In case there is a supper, the married couple sit next each other.

The married lady opens the ball with the most distinguished person in the assembly; she retires privately, accompanied by her mother, and one or more near relations whom they wish to compliment.

The newly married couple make marriage visits in the course of a fortnight, in a carriage, and in full dress. They should make these visits alone. They leave their cards for those with whom they do not wish to be intimate.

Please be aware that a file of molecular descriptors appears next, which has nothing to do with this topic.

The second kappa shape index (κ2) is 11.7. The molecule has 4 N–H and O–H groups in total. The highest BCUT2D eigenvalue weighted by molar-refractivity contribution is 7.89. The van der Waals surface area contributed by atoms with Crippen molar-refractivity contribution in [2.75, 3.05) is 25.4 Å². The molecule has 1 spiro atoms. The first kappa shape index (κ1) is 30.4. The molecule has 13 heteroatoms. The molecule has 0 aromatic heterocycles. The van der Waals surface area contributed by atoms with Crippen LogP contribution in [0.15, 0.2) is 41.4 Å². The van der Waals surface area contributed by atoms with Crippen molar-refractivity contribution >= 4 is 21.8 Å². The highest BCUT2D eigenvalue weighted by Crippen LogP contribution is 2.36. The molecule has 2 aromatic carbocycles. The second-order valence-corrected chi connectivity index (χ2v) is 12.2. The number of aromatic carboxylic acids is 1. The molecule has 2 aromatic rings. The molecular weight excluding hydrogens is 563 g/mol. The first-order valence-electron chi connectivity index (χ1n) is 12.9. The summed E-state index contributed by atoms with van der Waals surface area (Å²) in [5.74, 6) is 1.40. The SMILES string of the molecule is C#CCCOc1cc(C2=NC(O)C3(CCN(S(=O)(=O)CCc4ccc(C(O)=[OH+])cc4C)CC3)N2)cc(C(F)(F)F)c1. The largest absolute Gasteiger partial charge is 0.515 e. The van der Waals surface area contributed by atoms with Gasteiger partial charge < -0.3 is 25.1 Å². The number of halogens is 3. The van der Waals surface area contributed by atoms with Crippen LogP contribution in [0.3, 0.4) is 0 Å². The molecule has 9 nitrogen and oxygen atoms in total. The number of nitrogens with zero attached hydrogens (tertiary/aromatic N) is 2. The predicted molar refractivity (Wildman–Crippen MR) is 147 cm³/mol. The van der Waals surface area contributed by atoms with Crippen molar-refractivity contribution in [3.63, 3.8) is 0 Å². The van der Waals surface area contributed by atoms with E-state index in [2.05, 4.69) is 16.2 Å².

Such are the received usages in the capital. In the provinces, many of the old and common customs are preserved, as the gift of a laced shirt bosom to the husband by his wife; wedding favors or ribbands for the wife, ribbands of two colors with which they decorate the
young persons in the marriage suite, etc...

From Elisabeth Celnart's 1833, “The Gentleman and Lady's Book of Politeness and Propriety of Deportment, Dedicated to the Youth of Both Sexes. Translated from the Sixth Paris Edition"